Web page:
Informations and abstract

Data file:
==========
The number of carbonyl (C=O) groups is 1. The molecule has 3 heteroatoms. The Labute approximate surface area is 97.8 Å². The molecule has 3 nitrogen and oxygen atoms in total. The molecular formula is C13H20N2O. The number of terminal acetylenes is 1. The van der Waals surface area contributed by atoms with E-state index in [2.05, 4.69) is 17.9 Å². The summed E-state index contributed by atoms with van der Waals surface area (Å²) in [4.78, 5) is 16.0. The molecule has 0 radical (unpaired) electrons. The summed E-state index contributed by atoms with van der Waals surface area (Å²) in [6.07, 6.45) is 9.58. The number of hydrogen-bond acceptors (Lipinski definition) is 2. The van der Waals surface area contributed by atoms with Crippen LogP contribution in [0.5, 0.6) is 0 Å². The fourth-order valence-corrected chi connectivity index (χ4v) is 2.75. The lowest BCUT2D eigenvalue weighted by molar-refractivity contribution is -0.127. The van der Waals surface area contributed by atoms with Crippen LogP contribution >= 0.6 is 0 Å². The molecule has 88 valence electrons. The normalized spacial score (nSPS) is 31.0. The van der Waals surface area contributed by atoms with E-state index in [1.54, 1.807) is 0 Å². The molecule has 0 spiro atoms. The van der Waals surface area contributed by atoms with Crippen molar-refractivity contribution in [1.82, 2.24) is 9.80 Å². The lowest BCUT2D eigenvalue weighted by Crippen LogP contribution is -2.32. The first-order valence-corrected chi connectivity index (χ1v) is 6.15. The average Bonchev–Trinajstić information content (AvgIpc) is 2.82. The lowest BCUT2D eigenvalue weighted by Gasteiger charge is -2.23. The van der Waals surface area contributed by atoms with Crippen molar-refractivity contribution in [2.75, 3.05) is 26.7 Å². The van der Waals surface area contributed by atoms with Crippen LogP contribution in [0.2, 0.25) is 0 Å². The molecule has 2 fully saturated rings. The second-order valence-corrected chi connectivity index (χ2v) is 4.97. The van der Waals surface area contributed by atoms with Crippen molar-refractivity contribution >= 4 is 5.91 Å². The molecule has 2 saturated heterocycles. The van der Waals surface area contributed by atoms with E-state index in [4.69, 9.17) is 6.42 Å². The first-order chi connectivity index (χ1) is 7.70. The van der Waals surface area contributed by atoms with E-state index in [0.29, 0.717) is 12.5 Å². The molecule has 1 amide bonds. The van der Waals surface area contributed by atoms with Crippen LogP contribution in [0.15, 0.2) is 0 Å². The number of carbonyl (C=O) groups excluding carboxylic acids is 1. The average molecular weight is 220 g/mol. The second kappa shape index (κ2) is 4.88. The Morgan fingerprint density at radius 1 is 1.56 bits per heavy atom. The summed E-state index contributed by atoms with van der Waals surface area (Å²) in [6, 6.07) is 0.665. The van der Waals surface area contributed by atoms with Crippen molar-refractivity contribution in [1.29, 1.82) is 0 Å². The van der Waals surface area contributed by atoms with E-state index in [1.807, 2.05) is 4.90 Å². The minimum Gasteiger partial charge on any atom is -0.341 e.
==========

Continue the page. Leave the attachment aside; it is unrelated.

Referring to the studies on folk music flourished in Italy between the nineteenth and twentieth centuries, this paper highlights the contribution of some musicians who turned their attention to what was then generically defined as 'popular song'. Leone Sinigaglia, Alberto Favara and Giulio Fara conducted their investigations by gathering directly 'from the field' popular traditional melodies: a frequently wearing task, undertaken in solitude and within a cultural context that little favoured such researches. The scientific validity of their research methods is not analysed here; rather, the focus in this essay is on the points of departure that guided such researches, the concept itself that these musicians had of popular song and the reflections elaborated in the course of their investigations. Leone Sinigaglia, having been educated in the Viennese ambience at the end of the nineteenth century in contact with Brahms and Dvo(rák, conducted his research in the Piemontese territory guided by Costantino Nigra's 'Canti popolari del Piemonte'. The Sicilian Alberto Favara, supported by the mastery of Giuseppe Pitrè's folklore studies, was an untiring collector of melodies, and conducted a full examination of the nature of song on his island. Finally Giulio Fara studied Sardinian music, but broadened his deliberations to the analysis of song as a product of feeling, focusing on the elements that influenced his ethnic traits.